If yours generates a stable voltage then it's a bit special.

A bridge rectifier doesn't mean DC, it just means rectified AC -- and that's different. However a filter capacitor will turn it into something closer to DC.

If the device has the characteristics toy claim, then you can probably get away with a "voltage detector" and a mosfet.

In a hurry now, can't explain. Maybe later. However if this behaves like a normal device it will switch on and off until you get to a speed where it can maintain 5V under load.

10. KrisBlueNZSadly passed away in 2015

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Nov 28, 2011
Aj_s87 there is an elephant in the room on this thread, and it is the device you want to power.

What is it? Do you have a manufacturer and model number? A link to a sales description? A schematic diagram? A detailed description?

11. Aj_s87

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Dec 15, 2012
It's for a smart phone. i'll have to upload the schematic later.
When the bike gets going, the voltage builds up. when it gets to 5V the phone starts charging but then a few seconds after an error message appears saying the device isn't compatible. rather than have to reach down and manually flick a switch i'd like it do be able to do it 'automatically' when it reaches +5v. whether its on the AC side or on the rectified side.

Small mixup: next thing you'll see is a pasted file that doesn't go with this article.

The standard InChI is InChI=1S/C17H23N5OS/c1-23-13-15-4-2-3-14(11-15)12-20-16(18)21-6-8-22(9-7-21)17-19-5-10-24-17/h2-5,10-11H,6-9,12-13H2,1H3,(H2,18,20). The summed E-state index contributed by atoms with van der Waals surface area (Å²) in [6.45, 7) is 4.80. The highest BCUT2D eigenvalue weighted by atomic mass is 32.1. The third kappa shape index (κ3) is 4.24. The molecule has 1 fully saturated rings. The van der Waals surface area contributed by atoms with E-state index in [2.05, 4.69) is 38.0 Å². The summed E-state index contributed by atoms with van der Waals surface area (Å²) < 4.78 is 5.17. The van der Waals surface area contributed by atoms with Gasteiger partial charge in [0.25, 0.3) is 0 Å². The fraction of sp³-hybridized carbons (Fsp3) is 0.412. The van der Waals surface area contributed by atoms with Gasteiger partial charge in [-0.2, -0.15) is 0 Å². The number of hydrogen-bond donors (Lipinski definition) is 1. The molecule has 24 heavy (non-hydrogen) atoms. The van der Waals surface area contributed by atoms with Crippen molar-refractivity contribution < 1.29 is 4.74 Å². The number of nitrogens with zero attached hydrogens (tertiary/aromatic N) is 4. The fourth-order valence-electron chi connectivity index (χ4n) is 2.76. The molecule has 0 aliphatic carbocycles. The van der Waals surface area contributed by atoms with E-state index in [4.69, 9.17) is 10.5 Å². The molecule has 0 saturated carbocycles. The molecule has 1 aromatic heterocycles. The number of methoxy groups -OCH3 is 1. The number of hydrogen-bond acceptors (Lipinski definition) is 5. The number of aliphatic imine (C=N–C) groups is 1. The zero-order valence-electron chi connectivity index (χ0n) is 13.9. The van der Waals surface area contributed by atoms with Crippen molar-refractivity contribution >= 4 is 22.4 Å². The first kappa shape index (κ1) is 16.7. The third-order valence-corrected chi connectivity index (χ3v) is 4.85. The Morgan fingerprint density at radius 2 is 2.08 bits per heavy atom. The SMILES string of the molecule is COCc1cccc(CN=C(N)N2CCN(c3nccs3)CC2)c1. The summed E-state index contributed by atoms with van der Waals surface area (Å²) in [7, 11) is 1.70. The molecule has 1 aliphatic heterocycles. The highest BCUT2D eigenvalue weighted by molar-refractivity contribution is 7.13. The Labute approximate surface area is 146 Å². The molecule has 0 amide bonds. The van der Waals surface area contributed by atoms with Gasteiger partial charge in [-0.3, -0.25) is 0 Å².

12. Electrobrains

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Jan 2, 2012
Maybe you can try this simple circuit. The transistor should be dimensioned according to your load current. The other components you can easily calculate. R2 is "big" (or not even needed), The zener voltage could be changed a bit to see where it works best (3.9,4.3,4.7V).

13. Aj_s87

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Dec 15, 2012
Thanks,
Is there a formula for the Resistors?
Is there a specific transistor you would recommend?

14. Electrobrains

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Jan 2, 2012
For instance:
T1: BD438
R1: 100 Ohm
R2: not used (or 47k Ohm)

EDIT: Sorry, I was a bit too quick with the suggestion. I did not see that TIP107 is a Darlington! That will not work well.
Better use BD438 (or BD436). Also, you could probably lower R1 to 100 Ohm instead of 470 Ohm.

Last edited: Mar 5, 2013

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Dec 15, 2012
Thanks

16. Electrobrains

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Jan 2, 2012
p.s. see correction above.

17. Aj_s87

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Dec 15, 2012
Would any T0126 transistor work? I'm using multi sim and it doesn't have BD438 or BD436. It does have BF470/BF471

18. Electrobrains

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Jan 2, 2012
If you just want to simulate, you could try with almost any normal PNP transistor.
BF470 would show the principle of how it's working, although that transistor has a bit high VCE(sat) and low current (Ic).

I just suggested BD438 because it's cheap, handles high current, has reasonable hFE and quite low VCE(sat) (typical 0.2V).

19. Ryan E Miranda

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Sep 3, 2014
what if BF472?

20. davennModerator

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Sep 5, 2009
Hi Ryan

welcome to EP

just be aware you posted to a VERY OLD thread ( ~ 1.5 yrs since last post) ... something to try and avoid

cheers
Dave